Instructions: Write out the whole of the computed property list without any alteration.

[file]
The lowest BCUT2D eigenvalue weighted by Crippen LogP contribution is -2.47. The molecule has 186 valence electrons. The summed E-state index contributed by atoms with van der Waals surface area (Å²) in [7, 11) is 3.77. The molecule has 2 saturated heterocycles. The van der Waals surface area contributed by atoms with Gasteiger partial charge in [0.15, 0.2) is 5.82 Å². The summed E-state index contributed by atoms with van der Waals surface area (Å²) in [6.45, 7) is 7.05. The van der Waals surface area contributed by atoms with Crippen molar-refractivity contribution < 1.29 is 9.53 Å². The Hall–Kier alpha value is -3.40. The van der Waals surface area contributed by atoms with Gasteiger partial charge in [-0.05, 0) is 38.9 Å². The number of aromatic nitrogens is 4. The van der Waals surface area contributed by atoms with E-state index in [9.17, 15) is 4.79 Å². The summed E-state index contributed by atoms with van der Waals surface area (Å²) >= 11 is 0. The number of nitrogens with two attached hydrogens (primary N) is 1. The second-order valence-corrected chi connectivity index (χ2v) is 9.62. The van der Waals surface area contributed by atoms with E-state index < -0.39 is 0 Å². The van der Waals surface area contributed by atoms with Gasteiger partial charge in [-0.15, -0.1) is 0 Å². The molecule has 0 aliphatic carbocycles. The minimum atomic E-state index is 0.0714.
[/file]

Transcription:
The lowest BCUT2D eigenvalue weighted by Crippen LogP contribution is -2.47. The molecule has 186 valence electrons. The summed E-state index contributed by atoms with van der Waals surface area (Å²) in [7, 11) is 3.77. The molecule has 2 saturated heterocycles. The van der Waals surface area contributed by atoms with Gasteiger partial charge in [0.15, 0.2) is 5.82 Å². The summed E-state index contributed by atoms with van der Waals surface area (Å²) in [6.45, 7) is 7.05. The van der Waals surface area contributed by atoms with Crippen molar-refractivity contribution < 1.29 is 9.53 Å². The Hall–Kier alpha value is -3.40. The van der Waals surface area contributed by atoms with Gasteiger partial charge in [-0.05, 0) is 38.9 Å². The number of aromatic nitrogens is 4. The van der Waals surface area contributed by atoms with E-state index in [9.17, 15) is 4.79 Å². The summed E-state index contributed by atoms with van der Waals surface area (Å²) >= 11 is 0. The number of nitrogens with two attached hydrogens (primary N) is 1. The second-order valence-corrected chi connectivity index (χ2v) is 9.62. The van der Waals surface area contributed by atoms with E-state index < -0.39 is 0 Å². The van der Waals surface area contributed by atoms with Gasteiger partial charge in [-0.15, -0.1) is 0 Å². The molecule has 0 aliphatic carbocycles. The minimum atomic E-state index is 0.0714.